Today there is an unprecedented wealth of information about the electrophysiology, the brain anatomy and the biochemical pathways relevant to Parkinson’s disease (PD). Translating this information into better treatments is a major challenge to academia and industry and requires sophisticated models of how the basal ganglia interact with the remaining motor system. With respect to electrophysiology, early models of basal ganglia function have focused on firing rates (1,2), whereas nowadays most researchers would agree that the exact timing of neuronal activity is crucial to basal ganglia function (3,4).
In a study recently published in Science Translational Medicine, Brocker and colleagues (5) capitalized on this key insight to improve deep brain stimulation (DBS), an effective neuromodulatory therapy of PD motor symptoms (6-9). They present an optimized DBS protocol which is much more energy-efficient than conventional DBS. Using less energy is desirable for several reasons. First, it reduces the amount of battery replacements and thus the amount of surgical interventions in patients treated with DBS. More importantly, the occurrence of stimulation-induced side effects, such as dysarthria or paresthesia, is related to the power applied (10). Hence, reducing stimulation power may increase the therapeutic window, leaving more options to the neurologist adapting the DBS settings. Prospectively, this improvement could increase the therapeutic benefit for a large number of patients.
Apart from its clinical relevance, the study by Bocker et al. is appealing due to its systematic approach. The authors first determined the best DBS pattern in a computational model before applying it to an animal model of PD and finally to patients. While this is the pipeline that all medical device developments should follow, it is not always adhered to in the DBS field so far.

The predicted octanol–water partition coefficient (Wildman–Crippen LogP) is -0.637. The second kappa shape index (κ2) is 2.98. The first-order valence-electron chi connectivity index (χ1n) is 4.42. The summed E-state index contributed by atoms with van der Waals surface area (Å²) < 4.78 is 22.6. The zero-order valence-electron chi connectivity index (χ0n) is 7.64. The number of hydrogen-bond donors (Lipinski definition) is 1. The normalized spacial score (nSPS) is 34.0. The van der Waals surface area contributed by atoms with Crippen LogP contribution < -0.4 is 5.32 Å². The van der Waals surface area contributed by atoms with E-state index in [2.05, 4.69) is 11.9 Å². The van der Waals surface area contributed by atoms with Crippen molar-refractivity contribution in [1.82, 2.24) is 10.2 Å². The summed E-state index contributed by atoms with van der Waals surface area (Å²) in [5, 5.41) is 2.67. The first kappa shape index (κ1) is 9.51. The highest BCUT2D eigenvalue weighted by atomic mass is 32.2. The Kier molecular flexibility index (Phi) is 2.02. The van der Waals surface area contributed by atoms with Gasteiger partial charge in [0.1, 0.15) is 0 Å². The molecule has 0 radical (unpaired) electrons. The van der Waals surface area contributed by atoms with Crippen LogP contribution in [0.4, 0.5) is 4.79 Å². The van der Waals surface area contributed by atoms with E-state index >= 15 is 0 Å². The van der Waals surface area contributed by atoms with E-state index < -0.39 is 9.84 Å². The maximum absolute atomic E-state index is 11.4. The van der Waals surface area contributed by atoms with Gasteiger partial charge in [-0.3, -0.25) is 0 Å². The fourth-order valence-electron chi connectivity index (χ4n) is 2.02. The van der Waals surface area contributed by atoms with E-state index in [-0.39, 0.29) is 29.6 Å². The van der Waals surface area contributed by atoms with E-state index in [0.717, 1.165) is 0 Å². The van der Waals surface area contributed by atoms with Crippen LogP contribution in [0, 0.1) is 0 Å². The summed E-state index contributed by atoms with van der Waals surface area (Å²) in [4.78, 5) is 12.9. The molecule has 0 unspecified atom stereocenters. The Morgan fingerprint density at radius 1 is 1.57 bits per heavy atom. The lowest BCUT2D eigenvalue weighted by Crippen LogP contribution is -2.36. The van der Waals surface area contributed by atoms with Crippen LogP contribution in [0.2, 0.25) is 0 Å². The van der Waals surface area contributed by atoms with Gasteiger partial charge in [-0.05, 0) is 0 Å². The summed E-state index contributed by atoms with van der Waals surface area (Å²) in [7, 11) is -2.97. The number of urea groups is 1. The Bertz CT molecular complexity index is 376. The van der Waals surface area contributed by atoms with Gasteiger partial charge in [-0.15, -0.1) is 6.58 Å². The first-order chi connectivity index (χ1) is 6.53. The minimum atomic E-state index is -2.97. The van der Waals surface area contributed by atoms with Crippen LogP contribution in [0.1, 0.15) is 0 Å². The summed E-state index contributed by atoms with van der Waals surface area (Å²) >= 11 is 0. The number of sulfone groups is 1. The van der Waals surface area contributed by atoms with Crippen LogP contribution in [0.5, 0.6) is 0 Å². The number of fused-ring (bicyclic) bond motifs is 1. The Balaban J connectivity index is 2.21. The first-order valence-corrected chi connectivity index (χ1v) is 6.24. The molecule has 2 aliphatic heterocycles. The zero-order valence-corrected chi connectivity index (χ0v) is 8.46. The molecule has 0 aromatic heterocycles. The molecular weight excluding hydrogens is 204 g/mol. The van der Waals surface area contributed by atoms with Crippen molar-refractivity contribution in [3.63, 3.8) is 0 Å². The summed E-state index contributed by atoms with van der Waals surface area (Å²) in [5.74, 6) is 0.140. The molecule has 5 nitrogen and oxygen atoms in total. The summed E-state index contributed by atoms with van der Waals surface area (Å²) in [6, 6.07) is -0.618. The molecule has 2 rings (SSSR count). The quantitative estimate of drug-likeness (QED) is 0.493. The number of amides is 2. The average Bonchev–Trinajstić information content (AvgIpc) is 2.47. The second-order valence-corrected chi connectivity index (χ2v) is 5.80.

In essence, the study by Brocker et al. is a comparison of three DBS protocols applied to the subthalamic nucleus (STN): (I) high-frequency DBS (≥130 Hz), which is known to be clinically effective but energy-intensive; (II) 45 Hz DBS, which was expected to be clinically less effective but energy-saving and (III) optimized DBS, which was designed to be both clinically effective and energy-saving. All three protocols were tested in freely moving, hemi-parkinsonian rats and in PD patients undergoing DBS surgery. In rats, clinical effects were assessed using the bar test and a methamphetamine challenge. In PD patients, clinical effects were tested using a finger-tapping paradigm and accelerometer recordings of spontaneous tremor. In addition, the authors investigated the effect of DBS on putatively pathological, neuronal oscillations (11,12). To this end, local field potentials were recorded from the globus pallidus internus (GPi) and motor cortex in rats, and from the STN in humans, while DBS was being applied.
In order to fully appreciate the results of this study, it is crucial to be clear about the difference between regular 45 Hz DBS and optimized DBS. Both had a mean pulse rate of 45 pulses per second, but in the former the DBS pulses were arranged with regular inter-pulse-interval whereas in the latter the interval was variable. In fact, the intervals were the result of an optimization process that selected those pulse sequences that were most effective in regulating basal ganglia activity in a computational model. Selection was performed using a genetic algorithm, a computational approach that mimics natural selection (13).